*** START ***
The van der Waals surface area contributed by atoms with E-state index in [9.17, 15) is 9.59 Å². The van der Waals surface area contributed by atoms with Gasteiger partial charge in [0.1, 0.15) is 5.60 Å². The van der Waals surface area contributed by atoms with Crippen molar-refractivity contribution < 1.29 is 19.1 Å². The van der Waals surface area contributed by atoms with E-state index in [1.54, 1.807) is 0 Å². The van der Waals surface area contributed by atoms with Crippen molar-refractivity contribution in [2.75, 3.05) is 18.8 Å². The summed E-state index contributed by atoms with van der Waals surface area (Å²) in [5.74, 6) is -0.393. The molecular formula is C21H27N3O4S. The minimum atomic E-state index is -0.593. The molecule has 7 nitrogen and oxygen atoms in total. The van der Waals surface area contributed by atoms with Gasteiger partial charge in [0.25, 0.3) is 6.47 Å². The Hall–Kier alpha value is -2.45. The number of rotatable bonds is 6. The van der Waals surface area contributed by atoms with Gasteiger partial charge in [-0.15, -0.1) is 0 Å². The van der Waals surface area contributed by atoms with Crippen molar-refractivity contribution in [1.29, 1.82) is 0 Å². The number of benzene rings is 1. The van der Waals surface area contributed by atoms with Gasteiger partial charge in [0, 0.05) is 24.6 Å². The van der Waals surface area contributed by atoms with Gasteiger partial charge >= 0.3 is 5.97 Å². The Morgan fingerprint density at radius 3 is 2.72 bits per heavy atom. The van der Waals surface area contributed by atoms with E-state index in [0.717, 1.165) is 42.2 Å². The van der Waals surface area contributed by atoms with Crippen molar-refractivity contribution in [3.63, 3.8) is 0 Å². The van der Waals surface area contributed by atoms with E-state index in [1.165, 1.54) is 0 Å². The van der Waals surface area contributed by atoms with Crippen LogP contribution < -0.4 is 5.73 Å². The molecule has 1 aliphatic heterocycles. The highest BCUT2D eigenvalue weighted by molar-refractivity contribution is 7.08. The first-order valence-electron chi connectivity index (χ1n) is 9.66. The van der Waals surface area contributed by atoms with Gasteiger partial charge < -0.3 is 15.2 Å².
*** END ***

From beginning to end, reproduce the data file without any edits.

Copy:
The van der Waals surface area contributed by atoms with E-state index in [9.17, 15) is 9.59 Å². The van der Waals surface area contributed by atoms with Gasteiger partial charge in [0.1, 0.15) is 5.60 Å². The van der Waals surface area contributed by atoms with Crippen molar-refractivity contribution < 1.29 is 19.1 Å². The van der Waals surface area contributed by atoms with E-state index in [1.54, 1.807) is 0 Å². The van der Waals surface area contributed by atoms with Crippen molar-refractivity contribution in [2.75, 3.05) is 18.8 Å². The summed E-state index contributed by atoms with van der Waals surface area (Å²) in [5.74, 6) is -0.393. The molecular formula is C21H27N3O4S. The minimum atomic E-state index is -0.593. The molecule has 7 nitrogen and oxygen atoms in total. The van der Waals surface area contributed by atoms with Gasteiger partial charge in [0.25, 0.3) is 6.47 Å². The Hall–Kier alpha value is -2.45. The number of rotatable bonds is 6. The van der Waals surface area contributed by atoms with Gasteiger partial charge in [-0.15, -0.1) is 0 Å². The van der Waals surface area contributed by atoms with Crippen molar-refractivity contribution in [1.29, 1.82) is 0 Å². The number of benzene rings is 1. The van der Waals surface area contributed by atoms with Gasteiger partial charge in [0, 0.05) is 24.6 Å². The van der Waals surface area contributed by atoms with Gasteiger partial charge >= 0.3 is 5.97 Å². The Morgan fingerprint density at radius 3 is 2.72 bits per heavy atom. The van der Waals surface area contributed by atoms with E-state index in [0.717, 1.165) is 42.2 Å². The van der Waals surface area contributed by atoms with Crippen molar-refractivity contribution in [3.63, 3.8) is 0 Å². The van der Waals surface area contributed by atoms with E-state index in [1.165, 1.54) is 0 Å². The van der Waals surface area contributed by atoms with Crippen LogP contribution < -0.4 is 5.73 Å². The molecule has 1 aliphatic heterocycles. The highest BCUT2D eigenvalue weighted by molar-refractivity contribution is 7.08. The first-order valence-electron chi connectivity index (χ1n) is 9.66. The van der Waals surface area contributed by atoms with Gasteiger partial charge < -0.3 is 15.2 Å².